while back (quite a while now, actually), Warner Bros. announced
that they would be digging back through their vaults and
re-releasing a number of titles as spiffy new two-disc special
editions. And there was much rejoicing. While most studios would be
rightly accused of double-dipping and trying to milk a little more
blood from the stone, Warner's new line was welcomed with open arms.
After all, Warner had been a pioneer in the introduction of DVD. And
as such, they had rushed out more than a few A-list titles as D-list
discs back in the early days of the format. The fact that they were
now going back and correcting their earlier mistakes was seen as a
positive sign that Warner was still as committed as they'd ever been
Since that announcement, we've had the opportunity to look at a
number of these special editions and get a feel for the way the line
is headed. Some of the news is good, some bad. On the plus side,
their selection of titles has been impressive. There's little
arguing that virtually every title to receive a double disc
re-release has deserved an upgrade (well, I might be willing to make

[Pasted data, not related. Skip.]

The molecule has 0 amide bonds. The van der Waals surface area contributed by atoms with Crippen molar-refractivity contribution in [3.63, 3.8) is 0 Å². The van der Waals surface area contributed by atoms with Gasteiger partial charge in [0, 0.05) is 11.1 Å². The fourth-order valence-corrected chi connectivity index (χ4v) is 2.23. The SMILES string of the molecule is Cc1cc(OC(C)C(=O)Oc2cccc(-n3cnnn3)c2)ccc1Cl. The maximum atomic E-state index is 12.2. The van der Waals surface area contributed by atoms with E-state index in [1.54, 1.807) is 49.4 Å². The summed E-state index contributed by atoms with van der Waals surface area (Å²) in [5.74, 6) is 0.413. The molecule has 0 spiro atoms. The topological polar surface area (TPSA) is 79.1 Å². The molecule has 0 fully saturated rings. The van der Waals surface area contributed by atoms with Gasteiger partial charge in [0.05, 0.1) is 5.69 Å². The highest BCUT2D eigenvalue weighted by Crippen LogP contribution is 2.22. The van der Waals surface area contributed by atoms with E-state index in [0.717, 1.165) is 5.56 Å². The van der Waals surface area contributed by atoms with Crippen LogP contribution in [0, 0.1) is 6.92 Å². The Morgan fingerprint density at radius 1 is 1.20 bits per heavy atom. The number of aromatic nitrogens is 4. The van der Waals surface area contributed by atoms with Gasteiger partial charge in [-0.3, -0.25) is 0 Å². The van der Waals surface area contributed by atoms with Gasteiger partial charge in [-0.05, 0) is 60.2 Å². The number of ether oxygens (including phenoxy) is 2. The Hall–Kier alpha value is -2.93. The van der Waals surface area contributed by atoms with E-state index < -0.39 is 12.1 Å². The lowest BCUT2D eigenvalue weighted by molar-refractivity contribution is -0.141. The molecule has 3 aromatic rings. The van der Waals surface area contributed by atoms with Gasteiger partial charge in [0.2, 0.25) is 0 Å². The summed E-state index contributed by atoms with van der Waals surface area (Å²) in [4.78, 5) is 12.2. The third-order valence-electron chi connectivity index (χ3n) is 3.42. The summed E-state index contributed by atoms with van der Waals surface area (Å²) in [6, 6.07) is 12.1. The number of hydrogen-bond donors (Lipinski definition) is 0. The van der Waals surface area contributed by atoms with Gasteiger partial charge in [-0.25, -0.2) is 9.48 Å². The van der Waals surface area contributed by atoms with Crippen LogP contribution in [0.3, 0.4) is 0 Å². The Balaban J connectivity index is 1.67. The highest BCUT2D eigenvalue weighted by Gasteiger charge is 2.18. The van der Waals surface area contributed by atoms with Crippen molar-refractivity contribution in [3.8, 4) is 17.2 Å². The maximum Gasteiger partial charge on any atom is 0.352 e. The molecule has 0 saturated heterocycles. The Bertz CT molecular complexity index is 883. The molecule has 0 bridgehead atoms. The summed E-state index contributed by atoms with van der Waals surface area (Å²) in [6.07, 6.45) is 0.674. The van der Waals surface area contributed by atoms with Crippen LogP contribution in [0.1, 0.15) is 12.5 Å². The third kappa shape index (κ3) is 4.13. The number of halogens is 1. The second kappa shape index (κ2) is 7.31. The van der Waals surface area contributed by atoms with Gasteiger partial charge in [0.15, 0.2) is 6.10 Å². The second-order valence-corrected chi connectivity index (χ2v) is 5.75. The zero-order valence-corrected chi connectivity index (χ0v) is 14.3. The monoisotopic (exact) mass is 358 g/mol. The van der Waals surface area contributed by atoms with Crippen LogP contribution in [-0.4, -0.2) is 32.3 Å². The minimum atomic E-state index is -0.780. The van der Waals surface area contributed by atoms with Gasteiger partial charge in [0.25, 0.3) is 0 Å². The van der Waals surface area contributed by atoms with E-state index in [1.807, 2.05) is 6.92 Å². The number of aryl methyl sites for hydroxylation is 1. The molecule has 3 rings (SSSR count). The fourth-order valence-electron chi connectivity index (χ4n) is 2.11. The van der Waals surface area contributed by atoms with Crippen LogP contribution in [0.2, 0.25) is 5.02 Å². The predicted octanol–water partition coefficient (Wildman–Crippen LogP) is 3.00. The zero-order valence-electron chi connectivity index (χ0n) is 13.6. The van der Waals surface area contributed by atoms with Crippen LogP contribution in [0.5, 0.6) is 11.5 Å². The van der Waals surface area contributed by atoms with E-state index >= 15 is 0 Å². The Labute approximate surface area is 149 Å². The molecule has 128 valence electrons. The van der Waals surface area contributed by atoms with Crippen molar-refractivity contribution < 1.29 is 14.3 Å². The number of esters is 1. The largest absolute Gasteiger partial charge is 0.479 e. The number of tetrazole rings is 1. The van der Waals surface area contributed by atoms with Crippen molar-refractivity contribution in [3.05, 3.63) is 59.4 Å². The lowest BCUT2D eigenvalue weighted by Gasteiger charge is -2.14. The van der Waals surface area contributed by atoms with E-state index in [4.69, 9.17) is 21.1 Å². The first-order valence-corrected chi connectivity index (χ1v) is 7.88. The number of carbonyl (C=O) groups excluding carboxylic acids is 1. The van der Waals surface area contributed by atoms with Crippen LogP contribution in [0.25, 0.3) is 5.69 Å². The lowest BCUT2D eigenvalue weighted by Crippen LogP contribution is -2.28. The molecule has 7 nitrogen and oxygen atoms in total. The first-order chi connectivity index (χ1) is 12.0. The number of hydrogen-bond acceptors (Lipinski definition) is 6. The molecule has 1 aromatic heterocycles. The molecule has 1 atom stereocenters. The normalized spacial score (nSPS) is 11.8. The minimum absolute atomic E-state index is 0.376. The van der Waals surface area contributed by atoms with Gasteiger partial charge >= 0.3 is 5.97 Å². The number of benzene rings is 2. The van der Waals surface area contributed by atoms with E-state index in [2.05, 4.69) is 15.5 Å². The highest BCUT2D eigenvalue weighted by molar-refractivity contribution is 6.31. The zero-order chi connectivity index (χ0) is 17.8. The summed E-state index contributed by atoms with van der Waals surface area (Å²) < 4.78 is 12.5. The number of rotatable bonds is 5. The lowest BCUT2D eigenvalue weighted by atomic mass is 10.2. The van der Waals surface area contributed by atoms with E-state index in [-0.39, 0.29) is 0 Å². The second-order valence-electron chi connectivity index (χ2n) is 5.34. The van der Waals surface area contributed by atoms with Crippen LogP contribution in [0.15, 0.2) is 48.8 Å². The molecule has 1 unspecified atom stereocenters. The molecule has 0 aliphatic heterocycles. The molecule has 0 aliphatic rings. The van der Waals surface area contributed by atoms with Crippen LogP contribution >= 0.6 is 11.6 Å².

several arguments against the merits of Robin
Hood, Prince of Thieves but even I can't deny that it's a
popular, and more importantly for the studio, profitable choice).
The packaging, a dual-disc digipack enclosed in a relatively sturdy
slipcase, is certainly a big step up from Warner's usual cardboard
snapper cases. And from a technical point of view, most if not all
of these special editions represent some level of improvement over
their original releases.
But with the good comes the bad or, if not outright bad, at least
disappointing. The menu designs of most of these titles are
singularly uninspired. If you're intensely fed up with overly
elaborate animations that make transitioning between menus a chore,
you might welcome these as a simplified throwback. But personally, I
think there has to be a happy medium between totally static menus
and wildly overdesigned screens. More importantly, there is often
quite a bit less to these special editions than meets the eye.
Certainly most of these movies should be two-disc affairs, if for no
other reason than most of them are a whole lot longer than your
average picture. But the mere existence of a second disc does not
alone a special edition make.
Let me stress that by no means are all of these discs watered-down
pseudo-special editions in gussied-up packaging. Some of them are
very good indeed, happily holding their own with any DVD out there.
But because the movies selected for this treatment are by and large
so good, the disappointment you may feel with some of them feels
more acute. Having said that, let's take a closer look at five of
Warner's two-disc special editions released over the past couple of
Color Purple: Special Edition
Director's Cut - Special Edition
Flew Over the Cockoo's Nest: Special Edition
Right Stuff: Special Edition
in the Rain: Special Edition